'summary': 'Few-shot prompting is a surprisingly powerful way to use Large Language\nModels (LLMs) to solve various tasks. However, this approach struggles as the\ntask complexity increases or when the individual reasoning steps of the task\nthemselves are hard to learn, especially when embedded in more complex tasks.\nTo address this, we propose Decomposed Prompting, a new approach to solve\ncomplex tasks by decomposing them (via prompting) into simpler sub-tasks that\ncan be delegated to a library of prompting-based LLMs dedicated to these\nsub-tasks. This modular structure allows each prompt to be optimized for its\nspecific sub-task, further decomposed if necessary, and even easily replaced\nwith more effective prompts, trained models, or symbolic functions if desired.\nWe show that the flexibility and modularity of Decomposed Prompting allows it\nto outperform prior work on few-shot prompting using GPT3. On symbolic\nreasoning tasks, we can further decompose sub-tasks that are hard for LLMs into\neven simpler solvable sub-tasks. When the complexity comes from the input\nlength, we can recursively decompose the task into the same task but with\nsmaller inputs. We also evaluate our approach on textual multi-step reasoning\ntasks: on long-context multi-hop QA task, we can more effectively teach the\nsub-tasks via our separate sub-tasks prompts; and on open-domain multi-hop QA,\nwe can incorporate a symbolic information retrieval within our decomposition\nframework, leading to improved performance on both tasks. Datasets, Code and\nPrompts available at',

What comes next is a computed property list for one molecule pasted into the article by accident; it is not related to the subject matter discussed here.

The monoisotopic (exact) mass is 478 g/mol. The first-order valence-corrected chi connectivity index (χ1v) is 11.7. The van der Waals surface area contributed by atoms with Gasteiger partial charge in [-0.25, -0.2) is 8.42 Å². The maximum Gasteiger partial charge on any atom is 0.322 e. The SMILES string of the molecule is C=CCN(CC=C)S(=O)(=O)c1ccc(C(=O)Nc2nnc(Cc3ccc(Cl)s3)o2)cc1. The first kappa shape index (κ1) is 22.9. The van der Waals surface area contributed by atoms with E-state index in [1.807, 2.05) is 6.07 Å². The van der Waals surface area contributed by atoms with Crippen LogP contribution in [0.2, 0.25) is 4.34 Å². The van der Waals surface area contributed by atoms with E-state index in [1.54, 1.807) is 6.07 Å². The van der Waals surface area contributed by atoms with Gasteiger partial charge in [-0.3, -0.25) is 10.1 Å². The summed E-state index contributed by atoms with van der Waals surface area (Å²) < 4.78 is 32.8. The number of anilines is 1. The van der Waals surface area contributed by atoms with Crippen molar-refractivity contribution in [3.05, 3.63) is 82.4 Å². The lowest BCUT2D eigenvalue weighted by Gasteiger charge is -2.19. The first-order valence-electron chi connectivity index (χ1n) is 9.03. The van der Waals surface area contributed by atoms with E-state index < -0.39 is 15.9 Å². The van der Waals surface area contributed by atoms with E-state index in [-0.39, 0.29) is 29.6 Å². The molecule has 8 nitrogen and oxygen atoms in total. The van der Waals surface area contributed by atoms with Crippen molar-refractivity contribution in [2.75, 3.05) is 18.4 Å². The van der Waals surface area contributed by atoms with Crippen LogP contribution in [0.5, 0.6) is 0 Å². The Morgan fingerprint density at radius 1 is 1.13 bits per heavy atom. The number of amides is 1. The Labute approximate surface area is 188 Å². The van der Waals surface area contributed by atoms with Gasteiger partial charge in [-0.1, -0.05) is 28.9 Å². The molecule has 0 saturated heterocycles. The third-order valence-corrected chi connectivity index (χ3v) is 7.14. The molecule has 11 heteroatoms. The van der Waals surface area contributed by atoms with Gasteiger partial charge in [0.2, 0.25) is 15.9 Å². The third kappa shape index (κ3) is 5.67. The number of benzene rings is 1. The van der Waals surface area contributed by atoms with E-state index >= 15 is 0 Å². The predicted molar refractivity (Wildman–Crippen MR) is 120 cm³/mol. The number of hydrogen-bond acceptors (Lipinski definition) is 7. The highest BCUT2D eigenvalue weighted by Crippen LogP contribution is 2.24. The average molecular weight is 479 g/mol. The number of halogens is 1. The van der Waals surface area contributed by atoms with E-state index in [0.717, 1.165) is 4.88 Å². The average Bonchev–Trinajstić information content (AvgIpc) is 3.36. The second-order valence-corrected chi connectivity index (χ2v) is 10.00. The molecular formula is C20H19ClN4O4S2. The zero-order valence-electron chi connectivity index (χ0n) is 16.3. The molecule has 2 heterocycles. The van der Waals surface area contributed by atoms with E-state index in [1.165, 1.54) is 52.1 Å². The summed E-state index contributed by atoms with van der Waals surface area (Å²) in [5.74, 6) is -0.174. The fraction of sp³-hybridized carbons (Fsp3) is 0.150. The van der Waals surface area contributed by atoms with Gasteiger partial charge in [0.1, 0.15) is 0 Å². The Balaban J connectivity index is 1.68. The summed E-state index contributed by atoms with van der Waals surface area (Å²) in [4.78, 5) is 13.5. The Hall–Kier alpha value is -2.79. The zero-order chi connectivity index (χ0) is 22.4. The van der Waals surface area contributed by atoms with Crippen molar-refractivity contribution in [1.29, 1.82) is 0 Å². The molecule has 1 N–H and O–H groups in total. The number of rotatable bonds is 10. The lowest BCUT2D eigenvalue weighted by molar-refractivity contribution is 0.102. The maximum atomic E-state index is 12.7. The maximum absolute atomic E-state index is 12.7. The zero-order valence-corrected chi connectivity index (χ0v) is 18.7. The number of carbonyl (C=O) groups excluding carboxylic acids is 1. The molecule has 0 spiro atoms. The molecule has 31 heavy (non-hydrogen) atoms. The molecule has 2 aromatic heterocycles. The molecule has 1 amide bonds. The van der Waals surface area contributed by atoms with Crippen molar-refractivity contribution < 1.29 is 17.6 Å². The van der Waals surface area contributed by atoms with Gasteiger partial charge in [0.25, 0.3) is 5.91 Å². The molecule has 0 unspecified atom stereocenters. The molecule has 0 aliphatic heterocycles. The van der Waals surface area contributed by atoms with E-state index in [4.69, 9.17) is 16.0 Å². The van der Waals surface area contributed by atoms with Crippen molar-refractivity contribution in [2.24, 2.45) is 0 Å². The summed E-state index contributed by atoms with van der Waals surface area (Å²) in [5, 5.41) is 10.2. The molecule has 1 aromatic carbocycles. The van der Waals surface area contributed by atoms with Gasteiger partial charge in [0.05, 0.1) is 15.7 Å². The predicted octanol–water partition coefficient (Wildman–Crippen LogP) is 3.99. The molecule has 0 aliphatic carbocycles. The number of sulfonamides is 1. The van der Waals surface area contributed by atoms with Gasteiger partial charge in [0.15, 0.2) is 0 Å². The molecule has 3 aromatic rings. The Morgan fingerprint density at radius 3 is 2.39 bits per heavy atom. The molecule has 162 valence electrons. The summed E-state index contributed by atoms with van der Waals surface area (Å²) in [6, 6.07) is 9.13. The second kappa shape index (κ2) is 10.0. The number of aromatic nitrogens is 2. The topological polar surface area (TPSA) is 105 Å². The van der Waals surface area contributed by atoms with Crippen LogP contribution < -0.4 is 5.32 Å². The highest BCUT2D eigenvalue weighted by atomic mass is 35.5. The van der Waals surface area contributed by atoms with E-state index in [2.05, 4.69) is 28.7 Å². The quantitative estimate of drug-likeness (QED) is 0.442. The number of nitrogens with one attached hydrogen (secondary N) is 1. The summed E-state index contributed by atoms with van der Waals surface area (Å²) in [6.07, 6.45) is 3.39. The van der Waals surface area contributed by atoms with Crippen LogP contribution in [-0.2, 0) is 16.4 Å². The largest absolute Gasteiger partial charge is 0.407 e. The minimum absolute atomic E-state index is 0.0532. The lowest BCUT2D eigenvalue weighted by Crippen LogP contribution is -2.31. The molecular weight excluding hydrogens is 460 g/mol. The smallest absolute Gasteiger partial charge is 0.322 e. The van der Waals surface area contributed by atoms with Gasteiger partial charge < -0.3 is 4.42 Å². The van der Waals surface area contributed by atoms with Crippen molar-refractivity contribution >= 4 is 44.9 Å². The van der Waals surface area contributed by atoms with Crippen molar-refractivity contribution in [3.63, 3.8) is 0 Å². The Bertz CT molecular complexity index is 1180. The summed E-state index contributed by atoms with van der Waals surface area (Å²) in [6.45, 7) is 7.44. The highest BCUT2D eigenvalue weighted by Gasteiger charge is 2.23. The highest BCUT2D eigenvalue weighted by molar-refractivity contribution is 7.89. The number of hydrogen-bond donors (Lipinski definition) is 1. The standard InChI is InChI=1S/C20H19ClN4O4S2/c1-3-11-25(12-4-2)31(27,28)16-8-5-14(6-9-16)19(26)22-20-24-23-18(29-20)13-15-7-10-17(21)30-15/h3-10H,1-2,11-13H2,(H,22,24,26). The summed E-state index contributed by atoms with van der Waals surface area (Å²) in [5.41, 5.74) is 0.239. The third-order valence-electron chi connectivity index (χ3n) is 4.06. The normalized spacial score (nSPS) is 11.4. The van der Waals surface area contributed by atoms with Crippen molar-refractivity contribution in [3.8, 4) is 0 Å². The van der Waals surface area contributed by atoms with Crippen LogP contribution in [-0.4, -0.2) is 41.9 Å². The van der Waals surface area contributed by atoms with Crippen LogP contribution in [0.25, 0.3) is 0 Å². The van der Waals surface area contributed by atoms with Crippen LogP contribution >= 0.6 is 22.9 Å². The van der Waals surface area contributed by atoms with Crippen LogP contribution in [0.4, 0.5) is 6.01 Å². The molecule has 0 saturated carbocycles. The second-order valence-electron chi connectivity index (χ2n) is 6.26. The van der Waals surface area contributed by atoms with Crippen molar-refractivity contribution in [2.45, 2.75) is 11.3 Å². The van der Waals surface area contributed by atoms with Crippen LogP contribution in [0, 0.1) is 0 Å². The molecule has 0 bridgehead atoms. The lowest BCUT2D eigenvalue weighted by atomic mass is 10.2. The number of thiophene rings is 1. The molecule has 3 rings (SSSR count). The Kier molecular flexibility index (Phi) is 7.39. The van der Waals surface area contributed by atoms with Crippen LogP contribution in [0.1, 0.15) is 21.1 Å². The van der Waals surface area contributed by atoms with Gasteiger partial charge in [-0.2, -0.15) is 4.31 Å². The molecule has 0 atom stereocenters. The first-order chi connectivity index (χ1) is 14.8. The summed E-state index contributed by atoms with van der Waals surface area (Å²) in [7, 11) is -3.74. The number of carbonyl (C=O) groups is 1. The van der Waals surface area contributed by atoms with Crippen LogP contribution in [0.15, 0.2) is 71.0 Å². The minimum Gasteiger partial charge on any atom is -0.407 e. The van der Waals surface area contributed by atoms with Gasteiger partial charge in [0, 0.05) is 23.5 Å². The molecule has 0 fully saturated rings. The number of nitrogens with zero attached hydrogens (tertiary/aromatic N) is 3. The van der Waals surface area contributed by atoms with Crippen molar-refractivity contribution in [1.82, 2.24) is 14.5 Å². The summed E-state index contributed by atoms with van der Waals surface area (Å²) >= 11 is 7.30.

'title': 'Decomposed Prompting: A Modular Approach for Solving Complex Tasks',
'source': '',
'authors': ['Tushar Khot',
'Harsh Trivedi',
'Matthew Finlayson',
'Yao Fu',
'Kyle Richardson',
'Peter Clark',
'Ashish Sabharwal']},

You can set the threshold for similarity by passing a value for score_threshold as a keyword argument.

named_vector_to_search= "summary",

That’s it for this one!

You’ve gotten but a glimpse of the power of vector search.

You’ve seen firsthand how you can use it to efficiently find similar points in a vast data collection by leveraging the vector representations of items. You’ve also understood how Qdrant simplifies this process by providing tools and algorithms like HNSW to navigate the high-dimensional vector space and retrieve the most relevant results. By understanding concepts like similarity metrics and approximate nearest neighbor search, you can harness the power of vector search to build applications that excel at semantic retrieval and similarity-based recommendations. Whether you’re working with text, images, or other data types, vector search opens up possibilities for creating intelligent and efficient context-augmented and context-aware systems.

There is much more ground to cover, and things will only get more interesting from here on out. I hope you’re as excited to learn about it as I am teaching you!

Be sure to keep in touch.